The Landeron 4750 was the first Swiss electric movement, appearing in 1961.
The movement was developed by the Landeron Branch of Ebauches SA (ESA), Neuchatel, Switzerland…and then named after this branch office.
You’re unlikely ever to see “Landeron” on the dial of a watch containing this movement, and even looking at the movement, you could be forgiven for not making the connection. All of the watch manufacturers listed below used this movement and most have their own name on the movement plates. You’ll need to look through a loupe for the Landeron mark and “4750″ stamped into the base plate:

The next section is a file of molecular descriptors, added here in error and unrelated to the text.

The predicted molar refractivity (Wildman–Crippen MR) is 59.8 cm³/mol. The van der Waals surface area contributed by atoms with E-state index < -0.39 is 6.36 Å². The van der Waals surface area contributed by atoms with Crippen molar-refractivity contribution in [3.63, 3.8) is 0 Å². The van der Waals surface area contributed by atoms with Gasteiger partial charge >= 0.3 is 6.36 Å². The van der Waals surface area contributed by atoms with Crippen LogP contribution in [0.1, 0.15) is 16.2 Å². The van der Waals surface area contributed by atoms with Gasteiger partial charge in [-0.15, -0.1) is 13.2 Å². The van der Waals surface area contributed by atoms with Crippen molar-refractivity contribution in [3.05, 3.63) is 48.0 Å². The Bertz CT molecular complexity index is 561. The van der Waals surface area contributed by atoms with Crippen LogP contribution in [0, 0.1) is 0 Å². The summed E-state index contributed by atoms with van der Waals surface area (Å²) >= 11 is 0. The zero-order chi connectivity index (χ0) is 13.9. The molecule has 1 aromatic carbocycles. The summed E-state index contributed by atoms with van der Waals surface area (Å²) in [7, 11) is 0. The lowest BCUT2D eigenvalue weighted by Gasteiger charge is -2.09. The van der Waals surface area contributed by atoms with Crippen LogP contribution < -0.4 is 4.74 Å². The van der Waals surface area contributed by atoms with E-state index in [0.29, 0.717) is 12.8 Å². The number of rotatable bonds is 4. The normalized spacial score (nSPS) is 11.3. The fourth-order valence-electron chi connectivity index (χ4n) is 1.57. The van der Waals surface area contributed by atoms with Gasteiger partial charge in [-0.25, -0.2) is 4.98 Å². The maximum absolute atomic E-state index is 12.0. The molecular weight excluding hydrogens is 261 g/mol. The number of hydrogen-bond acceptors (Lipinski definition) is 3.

There are two derivatives of the 4750:
- The 4751 seems to be a very rare movement and adds a hacking feature to the 4750. It does this by the addition of an arm that swings across and acts on a peg on the balance; see the Hilton watch on this site. However, this movement does not disconnect the battery.
- The much more common 4760 takes the 4571 one stage further: it hacks and disconnects the battery.
All three movements are examples of Fixed Coil System, Contact Controlled electric watches. These movements were powered either using disposable dry cell batteries or from an inbuilt accumulator:
The following watches on this web site all contain the Landeron 4750 / 4751 / 4760 movement:
- Hamilton Huguenin Electrics
- West End Watch
A nice group shot of some of my Landeron 4750 / 4751 / 4760 based watches.